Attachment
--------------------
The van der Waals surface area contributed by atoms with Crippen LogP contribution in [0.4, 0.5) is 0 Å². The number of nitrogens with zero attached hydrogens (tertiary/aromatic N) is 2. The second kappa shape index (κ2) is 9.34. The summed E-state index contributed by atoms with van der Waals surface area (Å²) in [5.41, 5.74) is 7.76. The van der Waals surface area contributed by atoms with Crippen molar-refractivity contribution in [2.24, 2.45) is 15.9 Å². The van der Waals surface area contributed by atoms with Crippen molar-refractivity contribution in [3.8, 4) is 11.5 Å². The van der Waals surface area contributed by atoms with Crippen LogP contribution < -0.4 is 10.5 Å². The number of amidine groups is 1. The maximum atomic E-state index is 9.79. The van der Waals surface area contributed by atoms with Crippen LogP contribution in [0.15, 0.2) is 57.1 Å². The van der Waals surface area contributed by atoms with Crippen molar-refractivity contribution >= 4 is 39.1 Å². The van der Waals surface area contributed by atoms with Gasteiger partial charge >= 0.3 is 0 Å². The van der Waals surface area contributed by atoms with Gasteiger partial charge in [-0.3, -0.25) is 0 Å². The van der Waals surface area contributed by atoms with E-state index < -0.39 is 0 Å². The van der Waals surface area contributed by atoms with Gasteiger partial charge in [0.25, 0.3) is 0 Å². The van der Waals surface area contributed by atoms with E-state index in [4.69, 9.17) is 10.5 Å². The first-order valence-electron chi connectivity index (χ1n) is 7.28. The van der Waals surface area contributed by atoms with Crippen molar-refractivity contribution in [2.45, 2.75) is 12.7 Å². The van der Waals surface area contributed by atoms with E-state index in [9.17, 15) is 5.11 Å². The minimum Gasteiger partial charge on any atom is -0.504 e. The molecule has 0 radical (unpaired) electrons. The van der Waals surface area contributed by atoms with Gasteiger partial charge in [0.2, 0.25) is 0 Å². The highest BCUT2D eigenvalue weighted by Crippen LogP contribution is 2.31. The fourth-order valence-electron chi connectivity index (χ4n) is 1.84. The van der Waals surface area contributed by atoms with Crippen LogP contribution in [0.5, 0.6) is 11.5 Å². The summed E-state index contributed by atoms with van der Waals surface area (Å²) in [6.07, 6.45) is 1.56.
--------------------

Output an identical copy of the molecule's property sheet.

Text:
The van der Waals surface area contributed by atoms with Crippen LogP contribution in [0.4, 0.5) is 0 Å². The number of nitrogens with zero attached hydrogens (tertiary/aromatic N) is 2. The second kappa shape index (κ2) is 9.34. The summed E-state index contributed by atoms with van der Waals surface area (Å²) in [5.41, 5.74) is 7.76. The van der Waals surface area contributed by atoms with Crippen molar-refractivity contribution in [2.24, 2.45) is 15.9 Å². The van der Waals surface area contributed by atoms with Crippen molar-refractivity contribution in [3.8, 4) is 11.5 Å². The van der Waals surface area contributed by atoms with Crippen LogP contribution < -0.4 is 10.5 Å². The number of amidine groups is 1. The maximum atomic E-state index is 9.79. The van der Waals surface area contributed by atoms with Crippen LogP contribution in [0.15, 0.2) is 57.1 Å². The van der Waals surface area contributed by atoms with Crippen molar-refractivity contribution >= 4 is 39.1 Å². The van der Waals surface area contributed by atoms with Gasteiger partial charge >= 0.3 is 0 Å². The van der Waals surface area contributed by atoms with Gasteiger partial charge in [-0.3, -0.25) is 0 Å². The van der Waals surface area contributed by atoms with E-state index < -0.39 is 0 Å². The van der Waals surface area contributed by atoms with Gasteiger partial charge in [0.25, 0.3) is 0 Å². The van der Waals surface area contributed by atoms with E-state index in [4.69, 9.17) is 10.5 Å². The first-order valence-electron chi connectivity index (χ1n) is 7.28. The van der Waals surface area contributed by atoms with Crippen molar-refractivity contribution in [2.45, 2.75) is 12.7 Å². The van der Waals surface area contributed by atoms with E-state index in [9.17, 15) is 5.11 Å². The minimum Gasteiger partial charge on any atom is -0.504 e. The molecule has 0 radical (unpaired) electrons. The van der Waals surface area contributed by atoms with Gasteiger partial charge in [0.2, 0.25) is 0 Å². The highest BCUT2D eigenvalue weighted by Crippen LogP contribution is 2.31. The fourth-order valence-electron chi connectivity index (χ4n) is 1.84. The van der Waals surface area contributed by atoms with Crippen LogP contribution in [0.5, 0.6) is 11.5 Å². The summed E-state index contributed by atoms with van der Waals surface area (Å²) in [6.07, 6.45) is 1.56.